Rugby historic 29-20 Ireland beat New Zealand for only the third time

Ireland produced an heroic performance to record an historic 29-20 victory over New Zealand, only their third over the All Blacks in 33 meetings. In extending their winning run to seven matches, Andy Farrell’s men showed the offloading IRE v NZ Rugby game that burnished last weekend’s victory over Japan stands scrutiny against the world’s best.

Two Joey Carbery penalties in the final seven minutes took a breathless match away from the visitors, who thus experienced defeat in Europe for only the third time in 41 Tests in Europe.

Back-row Caelan Doris was named Man of the Match but there were outstanding performances all over the park, from bandaged warrior Garry Ringrose to thunderous New Zealand-born wing James Lowe. The forwards to a man didn’t yield an inch.

The jutted jaw of Johnny Sexton as the anthems concluded showed Ireland meant business and they were out of the blocks quickly, with some terrific continuity built on the speed of their ruck ball.

Codie Taylor was yellow-carded on 12 minutes after a high tackle on Sexton and two minutes later Ireland drew first blood. The forwards did the close-range graft on the right and the ball was switched wide where Hugo Keenan’s long pass put Lowe – one of three native Kiwis in the Ireland side – in at the left-hand corner.

Lowe, winning his eighth cap, had his best game for his adopted country, frequently popping up in midfield with his offloading and evasive footwork.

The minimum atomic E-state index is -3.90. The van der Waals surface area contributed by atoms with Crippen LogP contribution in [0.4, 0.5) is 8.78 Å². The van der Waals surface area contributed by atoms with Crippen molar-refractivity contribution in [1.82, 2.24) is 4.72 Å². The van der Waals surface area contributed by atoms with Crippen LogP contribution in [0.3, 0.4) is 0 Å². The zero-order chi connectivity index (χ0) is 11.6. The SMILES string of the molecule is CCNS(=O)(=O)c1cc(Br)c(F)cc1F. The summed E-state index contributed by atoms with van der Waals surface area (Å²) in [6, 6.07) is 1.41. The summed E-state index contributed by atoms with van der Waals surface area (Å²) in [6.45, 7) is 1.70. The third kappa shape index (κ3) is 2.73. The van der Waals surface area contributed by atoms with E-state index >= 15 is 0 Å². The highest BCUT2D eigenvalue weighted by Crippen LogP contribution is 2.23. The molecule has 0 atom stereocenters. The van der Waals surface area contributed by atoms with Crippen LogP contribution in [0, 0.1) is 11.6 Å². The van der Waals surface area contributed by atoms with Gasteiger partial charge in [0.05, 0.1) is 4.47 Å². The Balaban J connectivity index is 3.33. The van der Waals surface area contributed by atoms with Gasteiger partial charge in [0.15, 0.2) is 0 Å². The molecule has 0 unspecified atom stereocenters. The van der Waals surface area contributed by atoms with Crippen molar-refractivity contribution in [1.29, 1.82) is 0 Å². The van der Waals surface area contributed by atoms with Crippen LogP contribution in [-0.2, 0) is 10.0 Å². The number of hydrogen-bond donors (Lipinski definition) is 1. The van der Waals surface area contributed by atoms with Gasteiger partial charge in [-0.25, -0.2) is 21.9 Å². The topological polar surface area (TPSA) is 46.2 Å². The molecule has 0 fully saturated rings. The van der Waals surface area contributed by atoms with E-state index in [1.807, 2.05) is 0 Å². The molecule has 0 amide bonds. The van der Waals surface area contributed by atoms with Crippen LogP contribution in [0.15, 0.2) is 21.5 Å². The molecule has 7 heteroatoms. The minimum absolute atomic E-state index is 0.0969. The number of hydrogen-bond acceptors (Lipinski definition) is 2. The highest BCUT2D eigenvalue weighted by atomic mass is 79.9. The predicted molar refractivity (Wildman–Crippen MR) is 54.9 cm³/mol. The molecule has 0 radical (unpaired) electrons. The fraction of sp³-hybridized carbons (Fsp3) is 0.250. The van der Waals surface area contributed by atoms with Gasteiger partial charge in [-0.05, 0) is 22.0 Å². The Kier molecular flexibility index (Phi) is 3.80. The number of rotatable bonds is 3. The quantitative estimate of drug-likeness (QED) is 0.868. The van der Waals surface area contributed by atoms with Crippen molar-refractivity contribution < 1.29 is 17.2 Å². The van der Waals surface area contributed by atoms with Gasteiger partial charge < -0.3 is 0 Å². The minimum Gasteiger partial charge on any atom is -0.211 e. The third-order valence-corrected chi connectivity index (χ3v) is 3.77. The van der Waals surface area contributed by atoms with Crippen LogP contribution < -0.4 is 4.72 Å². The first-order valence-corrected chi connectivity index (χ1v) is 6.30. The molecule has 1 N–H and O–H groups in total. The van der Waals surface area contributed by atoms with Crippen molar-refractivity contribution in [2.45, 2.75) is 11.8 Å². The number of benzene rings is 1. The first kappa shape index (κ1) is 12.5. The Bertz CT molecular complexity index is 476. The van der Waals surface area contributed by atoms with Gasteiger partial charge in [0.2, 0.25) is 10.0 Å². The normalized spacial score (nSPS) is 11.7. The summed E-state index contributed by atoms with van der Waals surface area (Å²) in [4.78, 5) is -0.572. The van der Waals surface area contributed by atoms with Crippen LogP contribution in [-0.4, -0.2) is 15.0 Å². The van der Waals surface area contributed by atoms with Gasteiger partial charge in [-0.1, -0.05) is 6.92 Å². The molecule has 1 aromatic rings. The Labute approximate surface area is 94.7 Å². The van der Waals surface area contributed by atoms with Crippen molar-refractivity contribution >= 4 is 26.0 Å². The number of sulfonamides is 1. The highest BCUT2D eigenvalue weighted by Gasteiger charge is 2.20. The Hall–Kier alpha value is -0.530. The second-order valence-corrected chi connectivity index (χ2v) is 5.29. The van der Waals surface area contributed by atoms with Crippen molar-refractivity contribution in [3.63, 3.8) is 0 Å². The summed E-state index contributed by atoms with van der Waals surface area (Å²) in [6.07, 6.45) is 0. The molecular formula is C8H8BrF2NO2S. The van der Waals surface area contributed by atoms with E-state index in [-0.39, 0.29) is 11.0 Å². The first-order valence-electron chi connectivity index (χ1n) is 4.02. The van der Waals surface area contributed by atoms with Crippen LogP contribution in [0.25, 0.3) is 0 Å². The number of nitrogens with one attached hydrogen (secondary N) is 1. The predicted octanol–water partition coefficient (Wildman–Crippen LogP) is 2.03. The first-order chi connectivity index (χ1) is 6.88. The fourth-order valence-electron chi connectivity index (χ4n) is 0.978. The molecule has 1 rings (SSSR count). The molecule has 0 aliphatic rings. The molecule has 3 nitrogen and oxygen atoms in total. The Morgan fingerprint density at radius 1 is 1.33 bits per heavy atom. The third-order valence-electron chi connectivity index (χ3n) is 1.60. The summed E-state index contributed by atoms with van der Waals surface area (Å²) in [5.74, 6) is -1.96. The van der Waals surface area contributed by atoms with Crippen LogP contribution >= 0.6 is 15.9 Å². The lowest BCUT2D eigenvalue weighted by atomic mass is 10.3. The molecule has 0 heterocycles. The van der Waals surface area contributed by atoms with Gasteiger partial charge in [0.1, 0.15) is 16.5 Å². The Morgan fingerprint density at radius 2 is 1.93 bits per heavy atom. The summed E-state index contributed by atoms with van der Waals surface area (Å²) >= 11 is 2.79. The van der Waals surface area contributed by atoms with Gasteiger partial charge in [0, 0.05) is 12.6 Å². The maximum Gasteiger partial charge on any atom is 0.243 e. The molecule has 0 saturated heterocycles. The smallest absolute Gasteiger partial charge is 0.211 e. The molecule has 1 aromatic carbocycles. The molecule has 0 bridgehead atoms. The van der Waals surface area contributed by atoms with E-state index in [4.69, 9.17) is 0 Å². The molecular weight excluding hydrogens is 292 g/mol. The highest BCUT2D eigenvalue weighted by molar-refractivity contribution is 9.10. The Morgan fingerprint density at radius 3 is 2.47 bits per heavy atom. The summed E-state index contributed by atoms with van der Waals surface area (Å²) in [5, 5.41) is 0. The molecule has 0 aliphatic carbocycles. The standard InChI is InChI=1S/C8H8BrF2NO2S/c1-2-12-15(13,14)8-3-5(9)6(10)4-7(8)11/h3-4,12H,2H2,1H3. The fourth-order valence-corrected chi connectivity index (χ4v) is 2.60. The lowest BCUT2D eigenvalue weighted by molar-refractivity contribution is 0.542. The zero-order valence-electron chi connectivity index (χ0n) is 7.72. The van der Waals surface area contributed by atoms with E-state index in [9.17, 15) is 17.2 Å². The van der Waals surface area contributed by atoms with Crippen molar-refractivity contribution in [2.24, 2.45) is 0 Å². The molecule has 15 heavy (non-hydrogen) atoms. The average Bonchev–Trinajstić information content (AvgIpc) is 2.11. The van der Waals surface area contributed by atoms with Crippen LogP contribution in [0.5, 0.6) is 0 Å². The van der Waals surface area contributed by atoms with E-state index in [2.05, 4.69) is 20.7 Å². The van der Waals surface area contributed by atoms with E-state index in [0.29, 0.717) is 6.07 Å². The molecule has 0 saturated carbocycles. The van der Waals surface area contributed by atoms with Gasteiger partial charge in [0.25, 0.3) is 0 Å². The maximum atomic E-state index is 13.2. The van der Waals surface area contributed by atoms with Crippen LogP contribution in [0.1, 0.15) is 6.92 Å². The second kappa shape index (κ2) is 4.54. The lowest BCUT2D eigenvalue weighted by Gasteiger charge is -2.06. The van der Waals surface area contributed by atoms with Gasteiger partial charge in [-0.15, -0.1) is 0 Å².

Wing James Lowe scores the opening try for Ireland in Dublin despite Jordie Barrett’s challenge (Inpho)

Both fly-halves were in the wars, Beauden Barrett going off for an HIA that he failed and Sexton needing treatment after falling awkwardly after a tackle by Rieko Ioane.

The home side were dealt a bitter blow on the half-hour. First, a try by Tadhg Furlong was chalked off because of a double movement by Ronan Kelleher in the preceding carry.

Then Taylor, restored to the fray, was put in by Dalton Papalii from a lineout move that exploited an excessive gap between Furlong and Kelleher.

The Irish surged forward, testing the All Blacks vs Ireland to the limit, but the black wall held firm and the visitors took a 10-5 lead into the interval – Jordie Barrett having knocked over a penalty and converted Taylor’s try – that went very much against the run of play.

That was emphasised by the fact Ireland had 70% possession and seven visits into opposition 22 in the first period yet accrued only five points. “Ireland have thrown the kitchen sink at New Zealand but they need to be more clinical,” said Channel 4 pundit Tommy Bowe.

Bowe’s wish was granted within two minutes of the restart as Kelleher crashed over to cap a series of forceful Irish drives. Sexton’s conversion attempt struck the post but Ireland were at least on level terms with the momentum behind them.

Ireland were harrying the All Blacks Ireland rugby to distraction, forcing a succession of mistakes seldom seen among the world’s best team. The stadium erupted on 50 minutes when back-row Doris ran a clever unders line and fended off Taylor to dash under the posts from 20 metres.

Sexton converted and added a penalty after David Havili’s slap-down for a 20-10 Irish lead.

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